NEW YORK (AP) — The Latest on NBC's firing of longtime "Today" host Matt Lauer: (all times local):
One of the journalists who had been investigating "Today" show host Matt Lauer before NBC announced his firing over sexual misconduct allegations says accounts from more women are being vetted.
Ramin Setoodeh of Variety spoke on ABC's "Good Morning America" along with his colleague, Elizabeth Wagmeister.
Hours after Lauer's firing Wednesday, the trade publication posted what it said was a two-month investigation that included dozens of interviews with current and former staffers who asked to remain anonymous.
Setoodeh said Thursday the journalists have been "in contact with more women" and are "in the process of vetting their stories."
Matt Lauer says he is "truly sorry" to anyone he is hurt by his words and actions in his first public comments since being fired by NBC amid sexual misconduct allegations.
Lauer's former "Today" show co-host Savannah Guthrie read a statement from Lauer at the top of Thursday's show, a day he was fired by NBC for "inappropriate sexual behavior." Published reports accuse Lauer of crude and habitual misconduct with other women around the office.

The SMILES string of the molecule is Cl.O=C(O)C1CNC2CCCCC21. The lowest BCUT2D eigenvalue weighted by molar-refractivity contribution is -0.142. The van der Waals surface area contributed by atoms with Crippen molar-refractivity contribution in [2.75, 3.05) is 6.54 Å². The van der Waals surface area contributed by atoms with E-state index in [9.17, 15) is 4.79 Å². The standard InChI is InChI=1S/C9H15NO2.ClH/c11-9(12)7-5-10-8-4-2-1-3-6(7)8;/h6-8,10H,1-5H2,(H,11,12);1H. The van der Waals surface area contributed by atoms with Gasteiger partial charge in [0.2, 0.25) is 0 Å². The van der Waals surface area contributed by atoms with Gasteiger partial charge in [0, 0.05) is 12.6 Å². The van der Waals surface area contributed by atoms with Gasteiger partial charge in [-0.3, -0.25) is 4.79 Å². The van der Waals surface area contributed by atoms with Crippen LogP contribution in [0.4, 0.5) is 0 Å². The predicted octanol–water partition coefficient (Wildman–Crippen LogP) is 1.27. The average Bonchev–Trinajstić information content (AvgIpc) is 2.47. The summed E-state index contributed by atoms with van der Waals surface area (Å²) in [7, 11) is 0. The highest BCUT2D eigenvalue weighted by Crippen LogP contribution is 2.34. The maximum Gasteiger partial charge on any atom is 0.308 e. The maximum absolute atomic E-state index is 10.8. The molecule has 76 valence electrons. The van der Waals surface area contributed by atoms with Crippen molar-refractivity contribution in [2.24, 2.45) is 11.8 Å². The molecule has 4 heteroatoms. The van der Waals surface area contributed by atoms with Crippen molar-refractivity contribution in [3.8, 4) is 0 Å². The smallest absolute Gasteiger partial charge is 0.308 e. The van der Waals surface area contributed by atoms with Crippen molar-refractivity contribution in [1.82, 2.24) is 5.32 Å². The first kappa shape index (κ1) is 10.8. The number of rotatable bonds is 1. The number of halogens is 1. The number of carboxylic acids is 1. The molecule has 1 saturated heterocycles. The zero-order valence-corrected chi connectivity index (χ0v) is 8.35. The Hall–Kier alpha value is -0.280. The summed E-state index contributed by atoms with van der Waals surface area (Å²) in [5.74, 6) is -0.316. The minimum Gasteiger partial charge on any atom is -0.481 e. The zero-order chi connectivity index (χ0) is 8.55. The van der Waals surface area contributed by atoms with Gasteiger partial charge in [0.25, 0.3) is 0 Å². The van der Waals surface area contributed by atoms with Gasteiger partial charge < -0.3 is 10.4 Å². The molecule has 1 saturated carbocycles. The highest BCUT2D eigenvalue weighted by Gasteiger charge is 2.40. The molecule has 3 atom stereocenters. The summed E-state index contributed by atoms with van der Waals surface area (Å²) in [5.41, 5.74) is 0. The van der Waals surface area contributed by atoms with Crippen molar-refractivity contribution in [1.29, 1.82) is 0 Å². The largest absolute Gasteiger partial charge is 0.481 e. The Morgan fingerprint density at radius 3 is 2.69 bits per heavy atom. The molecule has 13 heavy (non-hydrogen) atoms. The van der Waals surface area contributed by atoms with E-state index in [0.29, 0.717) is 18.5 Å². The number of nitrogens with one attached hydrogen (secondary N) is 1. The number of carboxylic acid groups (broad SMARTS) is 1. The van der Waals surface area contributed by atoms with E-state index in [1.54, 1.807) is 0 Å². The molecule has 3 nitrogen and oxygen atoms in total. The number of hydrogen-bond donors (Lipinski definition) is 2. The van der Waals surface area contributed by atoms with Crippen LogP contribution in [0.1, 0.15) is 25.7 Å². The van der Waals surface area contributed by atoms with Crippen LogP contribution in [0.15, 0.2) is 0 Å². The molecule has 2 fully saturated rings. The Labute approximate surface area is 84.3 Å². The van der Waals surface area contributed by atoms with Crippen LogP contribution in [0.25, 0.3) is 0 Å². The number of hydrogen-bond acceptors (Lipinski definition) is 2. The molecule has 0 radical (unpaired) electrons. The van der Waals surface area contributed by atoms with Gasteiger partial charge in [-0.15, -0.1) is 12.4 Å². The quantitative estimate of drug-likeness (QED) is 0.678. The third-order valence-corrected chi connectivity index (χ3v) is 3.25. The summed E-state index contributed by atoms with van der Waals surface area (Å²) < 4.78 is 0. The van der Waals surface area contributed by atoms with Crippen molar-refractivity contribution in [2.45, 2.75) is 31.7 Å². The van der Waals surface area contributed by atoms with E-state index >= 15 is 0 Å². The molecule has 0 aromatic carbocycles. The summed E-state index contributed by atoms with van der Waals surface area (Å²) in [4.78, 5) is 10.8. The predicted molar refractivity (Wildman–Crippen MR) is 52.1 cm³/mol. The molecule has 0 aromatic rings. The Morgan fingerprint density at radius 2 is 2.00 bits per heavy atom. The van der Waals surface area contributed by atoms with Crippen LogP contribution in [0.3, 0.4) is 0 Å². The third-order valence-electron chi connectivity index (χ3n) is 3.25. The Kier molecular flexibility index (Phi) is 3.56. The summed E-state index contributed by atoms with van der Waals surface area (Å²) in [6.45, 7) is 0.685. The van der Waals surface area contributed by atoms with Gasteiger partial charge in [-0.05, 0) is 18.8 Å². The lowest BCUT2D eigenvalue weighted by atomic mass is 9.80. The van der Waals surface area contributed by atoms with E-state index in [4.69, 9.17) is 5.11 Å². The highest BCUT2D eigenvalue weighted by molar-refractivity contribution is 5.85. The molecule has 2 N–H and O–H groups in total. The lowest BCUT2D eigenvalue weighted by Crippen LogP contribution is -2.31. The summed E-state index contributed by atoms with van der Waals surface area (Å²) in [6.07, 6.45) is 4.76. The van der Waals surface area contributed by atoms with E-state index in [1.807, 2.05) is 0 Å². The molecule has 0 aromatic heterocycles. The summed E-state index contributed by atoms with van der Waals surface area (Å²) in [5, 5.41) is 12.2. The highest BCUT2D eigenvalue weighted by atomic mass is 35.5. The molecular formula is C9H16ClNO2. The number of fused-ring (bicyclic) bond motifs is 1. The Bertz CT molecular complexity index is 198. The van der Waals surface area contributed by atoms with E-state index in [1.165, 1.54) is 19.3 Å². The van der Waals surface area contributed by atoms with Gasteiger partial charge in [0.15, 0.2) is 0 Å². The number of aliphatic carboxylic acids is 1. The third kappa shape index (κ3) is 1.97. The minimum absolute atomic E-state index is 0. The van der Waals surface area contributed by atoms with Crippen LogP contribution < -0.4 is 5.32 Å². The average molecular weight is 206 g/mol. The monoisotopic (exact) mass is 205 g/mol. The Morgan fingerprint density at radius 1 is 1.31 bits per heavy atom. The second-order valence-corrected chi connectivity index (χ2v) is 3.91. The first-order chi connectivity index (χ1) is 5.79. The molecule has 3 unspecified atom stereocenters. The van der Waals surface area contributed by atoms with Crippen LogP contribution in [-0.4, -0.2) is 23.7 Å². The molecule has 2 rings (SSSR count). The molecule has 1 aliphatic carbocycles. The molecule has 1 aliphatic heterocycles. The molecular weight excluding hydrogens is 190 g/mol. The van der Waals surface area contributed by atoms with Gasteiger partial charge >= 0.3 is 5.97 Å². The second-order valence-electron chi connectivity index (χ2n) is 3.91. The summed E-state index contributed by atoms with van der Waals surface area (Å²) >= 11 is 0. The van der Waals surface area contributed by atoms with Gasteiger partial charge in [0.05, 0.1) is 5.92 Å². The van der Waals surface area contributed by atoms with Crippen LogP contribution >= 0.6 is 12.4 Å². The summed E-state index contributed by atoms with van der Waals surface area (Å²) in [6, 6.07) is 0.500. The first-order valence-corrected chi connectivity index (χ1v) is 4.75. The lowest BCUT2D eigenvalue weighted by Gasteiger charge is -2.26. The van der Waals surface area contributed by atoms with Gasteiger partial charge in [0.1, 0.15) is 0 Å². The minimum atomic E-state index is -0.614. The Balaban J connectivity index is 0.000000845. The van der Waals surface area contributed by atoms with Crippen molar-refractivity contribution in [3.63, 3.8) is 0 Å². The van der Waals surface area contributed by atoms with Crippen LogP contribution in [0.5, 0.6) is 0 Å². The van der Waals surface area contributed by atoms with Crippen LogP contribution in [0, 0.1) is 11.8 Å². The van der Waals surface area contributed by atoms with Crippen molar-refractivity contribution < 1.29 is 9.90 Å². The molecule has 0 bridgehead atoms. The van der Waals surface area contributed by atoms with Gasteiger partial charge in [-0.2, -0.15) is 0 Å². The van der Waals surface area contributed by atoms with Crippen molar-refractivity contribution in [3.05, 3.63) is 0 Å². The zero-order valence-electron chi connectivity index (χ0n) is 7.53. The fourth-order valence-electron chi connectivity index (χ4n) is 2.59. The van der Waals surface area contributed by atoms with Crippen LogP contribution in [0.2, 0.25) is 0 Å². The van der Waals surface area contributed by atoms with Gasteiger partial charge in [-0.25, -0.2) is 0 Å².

Lauer says in the statement: "Some of what is being said about me is untrue or mischaracterized. But there is enough truth in these stories to make me feel embarrassed or ashamed.
He says "repairing the damage will take a lot of time and soul searching" and says he's "committed to beginning that effort."
Fired "Today" host Matt Lauer is the biggest media figure brought down by sexual misconduct allegations since Bill O'Reilly and Roger Ailes were ousted from Fox News Channel.
Lauer's exit comes amid a wave of accusations sweeping through the media, Hollywood and politics.
He has long been a valuable and highly visible part of NBC News and one of the highest-paid figures in the industry.
Lauer was fired Wednesday for what NBC called "inappropriate sexual behavior" with a colleague.
The announcement was quickly followed by a published report accusing him of crude and habitual misconduct with other women around the office.